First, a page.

S'pore has no special affinity for workers from any country, including India: Sim Ann
SINGAPORE – Singapore has no special affinity for workers from any country, including India, said Senior Minister of State for Foreign Affairs and National Development Sim Ann on Tuesday (Sept 14).
She added that the growing presence of Indian professionals has nothing to do with the free trade pact between both countries and everything to do with economic strategy.
Speaking in Mandarin during a parliamentary debate on two motions pertaining to jobs and foreign talent policies, she said Singapore’s goal is to become a finance, and digital information and communications technology (ICT) hub to create better jobs for Singaporeans.
“India happens to be a major exporter of skilled manpower for both industries,” she said.
Ms Sim also noted that India and China produce the largest number of skilled manpower globally for the IT industry.
But the difference was in Indian ICT professionals being also well-versed in English, while China’s huge domestic market has driven demand for home-grown talent, she said.
There are thus large numbers of Indian professionals in English-speaking economies and finance or ICT hubs, such as in New York and London.
Ms Sim said that most Indian professionals, managers, executives and technicians (PMETs) entered Singapore on employment passes (EPs) applied for by employers via normal channels, with only a few entering as intra-corporate transferees under the India-Singapore Comprehensive Economic Cooperation Agreement (Ceca) trade pact.
Intra-corporate transferees are overseas employees at a multinational company who have worked for at least a year in it, before being posted to a branch or subsidiary in Singapore.
“In other words, even if Ceca did not exist, our strategy of building a finance hub and ICT hub would mean that there would likely be as many Indian PMETs here,” said Ms Sim.
Singapore has been grooming its own finance and IT talent and creating more jobs for locals in those fast-growing sectors. But restricting enterprises in their hiring of the hundreds of thousands of available Indian professionals will make them feel constrained and affect their operational plans, she said.
“Some might even consider giving up on Singapore and going elsewhere,” Ms Sim warned.
When it comes to foreign worker policy, the Government pays attention to overall numbers and whether Singaporeans are treated fairly, rather than focus on any particular nationality.
The Government will also continue to encourage foreign professionals working and living here to respect local culture and integrate well.
“Indian EP holders have to clear the same bar as those from other sources, and checks are in place for all sources to guard against letting in under-qualified EPs,” said Ms Sim. “But becoming a permanent resident or citizen is quite a different matter altogether.
“When it comes to PRs, we are careful not to cause major shifts in the ethnic proportions. And when it comes to naturalisation, we are even more careful. And this is why many well-qualified Indian nationals have yet to receive approvals for their PR or citizenship applications even after a long wait,” she added.
Earlier, Ms Sim also sought to address what she identified as three main doubts that Singaporeans might have regarding their employment and livelihoods.
One was why the Government appeared to be allowing in so many foreign PMETs to compete with locals, and whether the Government would help Singaporeans being treated unfairly by foreign colleagues.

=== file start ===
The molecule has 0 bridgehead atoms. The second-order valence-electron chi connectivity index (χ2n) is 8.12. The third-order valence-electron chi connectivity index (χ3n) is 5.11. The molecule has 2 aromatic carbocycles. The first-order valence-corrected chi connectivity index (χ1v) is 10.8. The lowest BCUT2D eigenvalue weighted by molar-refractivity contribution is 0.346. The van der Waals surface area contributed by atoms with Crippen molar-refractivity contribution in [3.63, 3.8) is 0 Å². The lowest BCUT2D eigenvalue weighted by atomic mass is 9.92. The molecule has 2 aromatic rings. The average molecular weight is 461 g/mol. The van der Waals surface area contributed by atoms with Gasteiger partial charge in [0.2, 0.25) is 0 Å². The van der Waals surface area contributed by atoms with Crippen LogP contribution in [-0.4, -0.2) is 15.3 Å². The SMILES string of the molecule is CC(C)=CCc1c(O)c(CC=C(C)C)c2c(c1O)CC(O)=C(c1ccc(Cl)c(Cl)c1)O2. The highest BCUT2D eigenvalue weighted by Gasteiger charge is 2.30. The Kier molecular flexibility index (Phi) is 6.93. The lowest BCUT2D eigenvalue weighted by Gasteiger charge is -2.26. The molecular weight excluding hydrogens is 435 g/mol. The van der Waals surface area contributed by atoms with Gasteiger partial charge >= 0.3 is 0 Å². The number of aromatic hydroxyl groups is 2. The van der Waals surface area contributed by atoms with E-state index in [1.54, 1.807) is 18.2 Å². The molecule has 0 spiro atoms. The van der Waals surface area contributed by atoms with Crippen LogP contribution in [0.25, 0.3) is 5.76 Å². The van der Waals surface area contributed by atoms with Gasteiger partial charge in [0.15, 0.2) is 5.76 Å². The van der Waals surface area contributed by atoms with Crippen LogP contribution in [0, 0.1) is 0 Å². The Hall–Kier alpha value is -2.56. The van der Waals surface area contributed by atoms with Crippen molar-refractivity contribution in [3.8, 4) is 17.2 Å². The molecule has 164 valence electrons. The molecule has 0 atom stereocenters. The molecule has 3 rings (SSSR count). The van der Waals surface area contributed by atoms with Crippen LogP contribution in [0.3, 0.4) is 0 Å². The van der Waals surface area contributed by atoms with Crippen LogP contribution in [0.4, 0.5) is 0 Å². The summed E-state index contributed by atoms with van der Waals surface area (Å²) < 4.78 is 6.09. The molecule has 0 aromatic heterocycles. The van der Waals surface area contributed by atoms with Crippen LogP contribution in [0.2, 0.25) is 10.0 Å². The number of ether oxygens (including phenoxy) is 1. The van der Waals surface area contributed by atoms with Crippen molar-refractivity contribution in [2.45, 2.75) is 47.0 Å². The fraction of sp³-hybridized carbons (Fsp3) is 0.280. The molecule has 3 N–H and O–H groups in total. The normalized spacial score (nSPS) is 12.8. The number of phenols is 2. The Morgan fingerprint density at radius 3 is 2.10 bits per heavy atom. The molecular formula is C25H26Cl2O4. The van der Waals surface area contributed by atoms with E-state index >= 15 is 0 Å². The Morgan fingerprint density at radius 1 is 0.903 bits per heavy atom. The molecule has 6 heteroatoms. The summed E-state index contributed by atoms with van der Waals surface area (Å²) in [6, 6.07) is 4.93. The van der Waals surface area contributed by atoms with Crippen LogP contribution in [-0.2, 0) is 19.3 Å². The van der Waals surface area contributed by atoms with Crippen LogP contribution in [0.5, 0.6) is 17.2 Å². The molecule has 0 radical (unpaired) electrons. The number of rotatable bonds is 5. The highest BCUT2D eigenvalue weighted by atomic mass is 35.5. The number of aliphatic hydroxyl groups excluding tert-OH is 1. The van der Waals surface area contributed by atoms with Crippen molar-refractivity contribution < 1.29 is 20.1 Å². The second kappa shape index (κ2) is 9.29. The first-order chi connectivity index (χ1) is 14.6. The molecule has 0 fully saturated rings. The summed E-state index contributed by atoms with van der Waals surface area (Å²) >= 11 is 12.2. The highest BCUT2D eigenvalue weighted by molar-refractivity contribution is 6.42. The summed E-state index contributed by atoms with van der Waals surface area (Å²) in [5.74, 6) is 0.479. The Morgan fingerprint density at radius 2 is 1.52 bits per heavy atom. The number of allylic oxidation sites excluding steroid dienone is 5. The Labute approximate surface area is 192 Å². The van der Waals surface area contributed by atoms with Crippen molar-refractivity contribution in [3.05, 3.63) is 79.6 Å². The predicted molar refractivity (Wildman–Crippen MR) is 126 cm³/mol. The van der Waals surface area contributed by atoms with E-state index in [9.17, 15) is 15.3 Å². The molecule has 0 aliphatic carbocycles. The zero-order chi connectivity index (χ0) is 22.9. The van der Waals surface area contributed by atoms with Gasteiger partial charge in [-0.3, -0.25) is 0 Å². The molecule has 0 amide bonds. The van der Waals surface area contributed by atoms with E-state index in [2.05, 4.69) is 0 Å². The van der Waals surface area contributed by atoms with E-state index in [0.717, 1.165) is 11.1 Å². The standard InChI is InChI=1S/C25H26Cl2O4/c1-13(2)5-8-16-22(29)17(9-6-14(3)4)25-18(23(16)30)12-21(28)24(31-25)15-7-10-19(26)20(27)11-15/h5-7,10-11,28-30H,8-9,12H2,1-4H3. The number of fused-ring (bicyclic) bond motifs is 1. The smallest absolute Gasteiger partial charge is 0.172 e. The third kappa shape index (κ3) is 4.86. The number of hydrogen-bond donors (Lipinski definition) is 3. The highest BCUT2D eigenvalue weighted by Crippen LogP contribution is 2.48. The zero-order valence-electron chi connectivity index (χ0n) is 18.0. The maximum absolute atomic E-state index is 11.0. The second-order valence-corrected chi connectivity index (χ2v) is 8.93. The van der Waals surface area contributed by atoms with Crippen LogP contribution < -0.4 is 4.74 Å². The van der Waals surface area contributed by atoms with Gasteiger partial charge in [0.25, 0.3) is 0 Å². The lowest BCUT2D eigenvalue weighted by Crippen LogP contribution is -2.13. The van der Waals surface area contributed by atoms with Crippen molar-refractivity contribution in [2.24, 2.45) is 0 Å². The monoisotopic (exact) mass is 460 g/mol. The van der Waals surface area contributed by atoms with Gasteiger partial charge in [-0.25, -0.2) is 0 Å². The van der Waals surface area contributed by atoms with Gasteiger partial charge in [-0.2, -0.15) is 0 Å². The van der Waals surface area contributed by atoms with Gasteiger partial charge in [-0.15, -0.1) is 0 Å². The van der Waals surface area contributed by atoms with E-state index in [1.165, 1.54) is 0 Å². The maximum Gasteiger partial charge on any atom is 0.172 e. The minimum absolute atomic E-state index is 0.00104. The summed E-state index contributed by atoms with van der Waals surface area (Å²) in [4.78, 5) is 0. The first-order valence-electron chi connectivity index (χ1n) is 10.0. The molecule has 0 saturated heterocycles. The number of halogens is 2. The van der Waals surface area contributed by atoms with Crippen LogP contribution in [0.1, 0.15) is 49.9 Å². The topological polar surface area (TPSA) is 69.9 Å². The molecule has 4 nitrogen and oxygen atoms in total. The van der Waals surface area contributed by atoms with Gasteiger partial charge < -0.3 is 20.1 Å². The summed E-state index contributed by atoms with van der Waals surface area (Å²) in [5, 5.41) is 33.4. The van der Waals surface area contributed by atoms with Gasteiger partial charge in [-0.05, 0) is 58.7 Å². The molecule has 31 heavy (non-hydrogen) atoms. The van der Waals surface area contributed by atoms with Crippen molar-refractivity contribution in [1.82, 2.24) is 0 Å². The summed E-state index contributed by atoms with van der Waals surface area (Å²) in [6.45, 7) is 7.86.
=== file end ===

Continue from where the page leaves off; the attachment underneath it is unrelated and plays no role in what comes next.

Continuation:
Ms Sim said the Government remains committed to raising Singaporeans’ competitiveness through education and lifelong learning. It has also taken steps to regulate the entry of foreign PMETs and take action against unfair treatment, through minimum salary requirements, tripartite guidelines and paying close attention to claims of discrimination against Singaporean workers.
Another core concern of Singaporeans lies in whether the Government is truly aware of their struggles, particularly for middle-aged PMETs facing stiff competition and fears of being replaced.
Calling the higher unemployment rate for PMETs aged 50 and above a structural trend that can be attributed to the impact of digitalisation and changing skills requirements, Ms Sim said the solution was not to simply curb foreign manpower but to take a multi-pronged approach to help the affected group to master new skills. She again pointed to lifelong-learning initiatives such as SkillsFuture.
The third doubt of Singaporeans, said Ms Sim, is whether enterprises will really be driven away if the Government further restricts the entry of foreign manpower.
“If not for the fact that we have expended so much effort to build our economy up to a certain scale, we would not be in a position to even talk about curbing foreign manpower,” she said, noting it is hard work to attract MNCs, but only too easy to send them away.
The Government puts the interests of Singaporean workers first, but losing companies to other economies will result in the “worst possible outcome” for locals, Ms Sim cautioned.
“It is necessary to regulate foreign manpower. But we have to do so cautiously and not in abrupt ways,” she said.
She added: “Repeatedly calling for curbs on foreign manpower may win some support. But this could morph into xenophobia, and discourage companies from coming here or remaining here.
“This would affect Singapore’s competitiveness and threaten Singaporeans’ prospects.”
Ms Sim reminded the House how the Covid-19 pandemic has accelerated the trend of working from home, rendering it possible for anyone to be hired from anywhere.
“For companies that need foreign manpower, this brings about many advantages. It also means a new challenge for Singapore and Singaporeans,” she noted.
“We should be upholding, not undermining, our competitiveness at such a critical juncture.”
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